My friends are making noise about getting a flu vaccine. I am not anti-vaccine at all, but not all vaccines are the same. And not all flu vaccines are the same, either. Each season’s flu vaccine is a coin toss whether it will actually work. According to CDC statistics, patients 65 or older who got a flu shot during the 2012-2013 season were only protected from flu an abysmally-low 9% of the time.
There is also evidence from the CDC that repeatedly getting flu shots makes you more susceptible to getting the flu.
There are a lot of claims being made about the flu vaccine, including a lot of hype. I think it’s important to pay attention to what the science tells you.
The flu vaccine was 47% effective against medically attended flu for all influenza strains in the 2011-12 season, and being vaccinated the year before lowered effectiveness, according to a study yesterday in Clinical Infectious Diseases.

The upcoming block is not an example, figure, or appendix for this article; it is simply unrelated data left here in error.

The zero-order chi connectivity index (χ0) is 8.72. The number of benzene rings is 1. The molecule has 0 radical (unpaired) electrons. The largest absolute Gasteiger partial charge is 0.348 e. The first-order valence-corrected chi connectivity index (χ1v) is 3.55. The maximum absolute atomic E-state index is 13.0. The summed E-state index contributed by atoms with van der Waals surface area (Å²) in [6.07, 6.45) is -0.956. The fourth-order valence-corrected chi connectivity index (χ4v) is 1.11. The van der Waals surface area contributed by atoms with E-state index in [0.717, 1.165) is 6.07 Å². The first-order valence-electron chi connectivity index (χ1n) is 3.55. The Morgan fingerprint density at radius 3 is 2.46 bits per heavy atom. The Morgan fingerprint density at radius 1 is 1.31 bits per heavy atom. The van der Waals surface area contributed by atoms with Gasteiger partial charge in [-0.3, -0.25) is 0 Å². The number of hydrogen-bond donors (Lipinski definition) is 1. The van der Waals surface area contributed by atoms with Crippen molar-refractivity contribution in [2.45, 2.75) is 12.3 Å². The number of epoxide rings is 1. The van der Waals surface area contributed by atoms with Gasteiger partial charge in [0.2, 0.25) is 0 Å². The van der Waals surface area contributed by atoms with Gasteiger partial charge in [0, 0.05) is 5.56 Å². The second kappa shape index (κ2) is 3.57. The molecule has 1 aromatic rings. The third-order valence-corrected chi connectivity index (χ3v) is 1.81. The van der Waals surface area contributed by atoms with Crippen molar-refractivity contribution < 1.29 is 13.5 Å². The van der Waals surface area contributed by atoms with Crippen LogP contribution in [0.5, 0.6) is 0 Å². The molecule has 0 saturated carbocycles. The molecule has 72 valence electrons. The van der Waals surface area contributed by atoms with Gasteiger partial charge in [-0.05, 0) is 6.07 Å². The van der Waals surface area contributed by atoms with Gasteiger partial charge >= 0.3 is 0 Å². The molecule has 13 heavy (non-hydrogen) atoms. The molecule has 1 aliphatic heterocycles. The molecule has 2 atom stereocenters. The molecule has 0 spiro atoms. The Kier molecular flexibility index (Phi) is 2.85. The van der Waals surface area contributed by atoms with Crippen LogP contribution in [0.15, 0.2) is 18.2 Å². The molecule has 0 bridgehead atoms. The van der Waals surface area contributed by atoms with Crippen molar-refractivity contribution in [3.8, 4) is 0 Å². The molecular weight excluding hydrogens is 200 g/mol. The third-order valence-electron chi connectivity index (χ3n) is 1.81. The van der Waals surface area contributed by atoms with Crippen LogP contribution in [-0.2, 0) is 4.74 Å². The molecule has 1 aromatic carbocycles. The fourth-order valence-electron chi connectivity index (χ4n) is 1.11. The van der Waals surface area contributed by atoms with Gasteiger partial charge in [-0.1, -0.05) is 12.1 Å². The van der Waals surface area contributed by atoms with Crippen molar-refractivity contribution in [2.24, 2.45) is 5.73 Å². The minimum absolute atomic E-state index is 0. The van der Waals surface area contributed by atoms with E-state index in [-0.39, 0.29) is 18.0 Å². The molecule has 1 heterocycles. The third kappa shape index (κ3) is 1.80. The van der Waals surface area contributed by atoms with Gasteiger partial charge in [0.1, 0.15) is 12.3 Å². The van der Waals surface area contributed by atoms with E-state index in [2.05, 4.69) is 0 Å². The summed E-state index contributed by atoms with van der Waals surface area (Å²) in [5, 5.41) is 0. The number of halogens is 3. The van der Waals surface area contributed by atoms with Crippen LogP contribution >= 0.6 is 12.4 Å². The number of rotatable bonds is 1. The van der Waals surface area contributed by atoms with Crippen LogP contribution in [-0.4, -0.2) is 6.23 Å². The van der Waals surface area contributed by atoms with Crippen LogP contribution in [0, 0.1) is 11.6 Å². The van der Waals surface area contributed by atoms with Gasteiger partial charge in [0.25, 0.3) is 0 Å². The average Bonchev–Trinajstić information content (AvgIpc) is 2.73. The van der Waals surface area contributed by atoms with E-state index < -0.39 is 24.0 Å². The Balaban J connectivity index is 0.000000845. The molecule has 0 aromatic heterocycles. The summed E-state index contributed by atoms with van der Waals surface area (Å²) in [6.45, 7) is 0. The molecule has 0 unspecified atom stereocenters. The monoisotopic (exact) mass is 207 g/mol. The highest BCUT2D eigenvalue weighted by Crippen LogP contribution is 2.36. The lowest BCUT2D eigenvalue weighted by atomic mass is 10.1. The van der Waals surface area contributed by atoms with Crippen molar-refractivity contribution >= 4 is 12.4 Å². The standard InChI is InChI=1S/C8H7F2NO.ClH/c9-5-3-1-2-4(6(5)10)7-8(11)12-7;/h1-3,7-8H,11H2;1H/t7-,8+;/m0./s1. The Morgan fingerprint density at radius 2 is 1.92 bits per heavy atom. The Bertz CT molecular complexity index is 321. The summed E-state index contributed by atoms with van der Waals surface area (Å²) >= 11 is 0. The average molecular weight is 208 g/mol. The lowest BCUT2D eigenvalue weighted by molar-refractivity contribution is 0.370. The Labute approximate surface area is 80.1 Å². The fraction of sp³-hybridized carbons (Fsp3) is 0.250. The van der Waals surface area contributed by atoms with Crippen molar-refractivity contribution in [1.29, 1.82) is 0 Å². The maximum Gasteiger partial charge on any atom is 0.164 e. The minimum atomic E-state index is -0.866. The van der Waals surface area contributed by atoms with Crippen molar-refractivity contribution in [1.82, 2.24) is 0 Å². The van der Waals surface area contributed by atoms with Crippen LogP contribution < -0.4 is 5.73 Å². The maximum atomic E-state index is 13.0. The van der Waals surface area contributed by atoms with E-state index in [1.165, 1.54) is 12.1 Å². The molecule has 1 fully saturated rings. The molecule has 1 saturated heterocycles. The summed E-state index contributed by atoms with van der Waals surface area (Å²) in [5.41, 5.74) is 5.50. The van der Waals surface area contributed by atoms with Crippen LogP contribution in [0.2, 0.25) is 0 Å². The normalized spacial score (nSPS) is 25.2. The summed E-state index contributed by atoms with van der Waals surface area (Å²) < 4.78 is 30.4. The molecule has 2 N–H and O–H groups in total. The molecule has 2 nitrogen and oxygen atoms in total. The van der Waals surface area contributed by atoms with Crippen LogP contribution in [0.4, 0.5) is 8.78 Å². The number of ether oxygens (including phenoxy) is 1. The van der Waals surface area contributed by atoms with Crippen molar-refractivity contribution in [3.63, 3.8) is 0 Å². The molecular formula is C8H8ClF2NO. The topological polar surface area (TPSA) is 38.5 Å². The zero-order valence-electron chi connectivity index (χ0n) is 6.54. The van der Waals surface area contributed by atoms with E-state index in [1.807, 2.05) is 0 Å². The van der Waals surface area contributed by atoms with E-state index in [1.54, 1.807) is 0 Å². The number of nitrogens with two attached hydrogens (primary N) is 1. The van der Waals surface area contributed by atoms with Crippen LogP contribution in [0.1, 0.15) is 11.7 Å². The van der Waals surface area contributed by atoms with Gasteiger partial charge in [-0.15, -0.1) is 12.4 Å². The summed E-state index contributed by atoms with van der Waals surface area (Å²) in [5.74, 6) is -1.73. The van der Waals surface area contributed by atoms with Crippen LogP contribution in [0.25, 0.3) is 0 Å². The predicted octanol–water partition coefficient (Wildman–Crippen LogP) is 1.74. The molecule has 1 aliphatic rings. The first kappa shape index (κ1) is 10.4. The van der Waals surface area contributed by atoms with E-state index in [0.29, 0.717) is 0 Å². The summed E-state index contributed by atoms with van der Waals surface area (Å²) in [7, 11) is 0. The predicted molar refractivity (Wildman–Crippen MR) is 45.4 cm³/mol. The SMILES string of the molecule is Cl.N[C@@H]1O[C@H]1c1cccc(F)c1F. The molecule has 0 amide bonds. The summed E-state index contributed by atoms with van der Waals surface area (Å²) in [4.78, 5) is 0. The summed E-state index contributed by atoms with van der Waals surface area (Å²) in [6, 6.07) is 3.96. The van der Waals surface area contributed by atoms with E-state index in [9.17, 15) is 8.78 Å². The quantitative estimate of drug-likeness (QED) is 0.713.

US researchers from the Centers for Disease Control and Prevention and elsewhere looked at complete data for the season, which was relatively mild and peaked late. They found an overall vaccine effectiveness VE of 47% for preventing medically attended flu.
VE against 2009 H1N1 was 65%, but against H3N2, which was the predominant strain during the 2011-12 season. VE was only 39%. Its effectiveness against type B strains was 58% but was actually lower against the Victoria strain included in the vaccine 52% compared with the Yamagata strain not included in the vaccine 66%.
The investigators also noted a statistically significant difference between VE for those who received a flu vaccine the year before 33% and those who did not 56%.